Until the testing mania reverses itself, many children will need to take tests to achieve their goals.  These suggestions may help parents minimize the negative effects of standardized testing for their children.

Unlearn Negative and Undesirable Attitudes
If your child has already picked up some of those negative side attitudes, take some time to help her “unlearn” that effect.  Talk about testing and what the testing experience has been like for her.  Sharing your concerns can help your child develop a balanced perspective about testing.

Use Alternatives to Achievement Tests
If you must test, can you use a placement or readiness test that evaluates what the child is ready to learn?  These tests are somehow less terrifying than tests that measure what you may or may not have “achieved.”
If possible, use a narrative evaluation, portfolio, or curriculum plan to indicate your child’s abilities and knowledge.  Any of these can give accurate feedback about what the child knows, his capabilities and needs.

Prepare Gently
Teaching to the test, albeit a much-maligned exercise, is universally practiced in the high stakes testing game.  Some preparation eases anxiety and familiarizes the students with testing procedures.   Be aware, though, that too much preparation may backfire and create unneeded anxiety. 

You’ll want to seek a balanced approach.  For example, many people schedule a general math review a few weeks before testing time as part of their normal schedule, but without emphasizing the upcoming test. 
Try to moderate the amount and type of preparation to meet the individual child’s needs and to avoid deepening test anxiety.  Avoid scheduling tests if stress is high, such as when the child has been ill or when the family is going through major change.

Taking practice tests can be helpful.  Practice tests generally focus on learning the format of the test.  Good practice tests have the types of items that children can expect to encounter in the actual test and include tips and suggestions.  Give your child some of the more common test taking tips, including such strategies as guessing at answers she doesn’t know, considering all of the possible answers, reading directions carefully, and coming back to difficult problems later.

Avoid too much preparation and study with young children and first time test takers. Until children have a strong sense of their abilities as test takers, work to build confidence instead.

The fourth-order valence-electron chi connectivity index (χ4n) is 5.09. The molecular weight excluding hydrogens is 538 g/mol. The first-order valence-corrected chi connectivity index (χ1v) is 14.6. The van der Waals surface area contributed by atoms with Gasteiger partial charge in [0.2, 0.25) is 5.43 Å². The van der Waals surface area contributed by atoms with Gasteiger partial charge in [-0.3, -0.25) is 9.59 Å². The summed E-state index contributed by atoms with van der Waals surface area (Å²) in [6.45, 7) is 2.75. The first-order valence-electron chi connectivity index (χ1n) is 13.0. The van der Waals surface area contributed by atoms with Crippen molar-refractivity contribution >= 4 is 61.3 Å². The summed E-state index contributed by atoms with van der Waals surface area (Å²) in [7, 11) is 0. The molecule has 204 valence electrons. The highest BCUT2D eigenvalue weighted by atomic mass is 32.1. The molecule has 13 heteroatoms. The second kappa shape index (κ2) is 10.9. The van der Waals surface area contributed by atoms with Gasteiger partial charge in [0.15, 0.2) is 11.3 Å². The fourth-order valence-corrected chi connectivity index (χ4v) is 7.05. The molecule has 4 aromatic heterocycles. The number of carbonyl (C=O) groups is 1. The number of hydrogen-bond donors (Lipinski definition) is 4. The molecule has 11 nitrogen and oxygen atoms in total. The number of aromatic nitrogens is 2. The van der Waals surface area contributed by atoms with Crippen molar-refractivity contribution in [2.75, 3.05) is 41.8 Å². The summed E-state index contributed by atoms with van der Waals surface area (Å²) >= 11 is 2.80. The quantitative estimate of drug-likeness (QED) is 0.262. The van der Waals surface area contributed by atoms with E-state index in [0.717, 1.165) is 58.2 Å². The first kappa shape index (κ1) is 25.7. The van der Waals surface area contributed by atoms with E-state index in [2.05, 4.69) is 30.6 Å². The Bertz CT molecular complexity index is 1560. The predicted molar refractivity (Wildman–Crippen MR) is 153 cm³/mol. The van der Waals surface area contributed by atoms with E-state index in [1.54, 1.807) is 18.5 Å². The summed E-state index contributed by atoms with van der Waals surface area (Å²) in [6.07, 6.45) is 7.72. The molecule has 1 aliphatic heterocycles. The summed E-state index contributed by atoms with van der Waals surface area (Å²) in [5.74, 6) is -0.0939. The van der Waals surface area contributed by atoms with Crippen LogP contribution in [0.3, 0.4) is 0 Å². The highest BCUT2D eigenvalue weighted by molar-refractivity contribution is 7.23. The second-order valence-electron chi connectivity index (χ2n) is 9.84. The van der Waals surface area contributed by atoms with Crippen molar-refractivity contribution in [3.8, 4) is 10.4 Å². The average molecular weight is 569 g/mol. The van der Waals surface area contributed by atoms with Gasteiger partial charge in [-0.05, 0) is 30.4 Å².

Provide a Neutral Testing Environment
Consider this: standardized tests were designed to be administered in the regular classroom by the regular classroom teacher.  For the homeschooled child, the regular classroom is the child’s own home and the regular classroom teacher is you, the parent.  Your ideal neutral testing environment is right there in your home with you giving the test.

Unfortunately, it is often difficult, and sometimes illegal, for a parent to acquire standardized tests to administer to her own children.  If the ideal is simply not available, what is a parent to do?

First, try to find a test administrator who is himself a homeschool parent.  If that is not possible, find a test administrator who is sympathetic to homeschooling and understands the importance of having educational options.  If you need a sympathetic tester, a referral from your local or state homeschooling group is a good bet.  You can learn from other people’s errors and successes.

Ideally, ask the tester to come to your home to administer the test.  You can work crossword puzzles or catch up on your reading. 

Another possible testing environment is in the home of the tester.  Find a tester who is compatible and who likes children.  I have administered both private family tests and small group (up to six or eight) tests with good results.  Other neutral environments might include these:  a friend’s home, someone’s office that you can borrow for a few hours, a private study room at the library, a community room, or a Sunday School room at your church.

The last resort is to have your child tested in a classroom situation, either privately or at the local public school.  The occasion of taking a standardized test is not the ideal time to introduce your child to thirty strangers, even if she knows some of the students or the teacher. For some homeschooled children, an unfamiliar classroom environment can be quite stressful, detracting from their ability to focus on the test at hand.

Delay Testing
Do what you can to avoid testing young children.  Children younger than age eight or nine are widely erratic in their response to a test anyway, and achievement tests are known to be invalid at early ages.  Late blooming readers may suffer terribly when faced with a test that demands reading skills that they don’t yet have.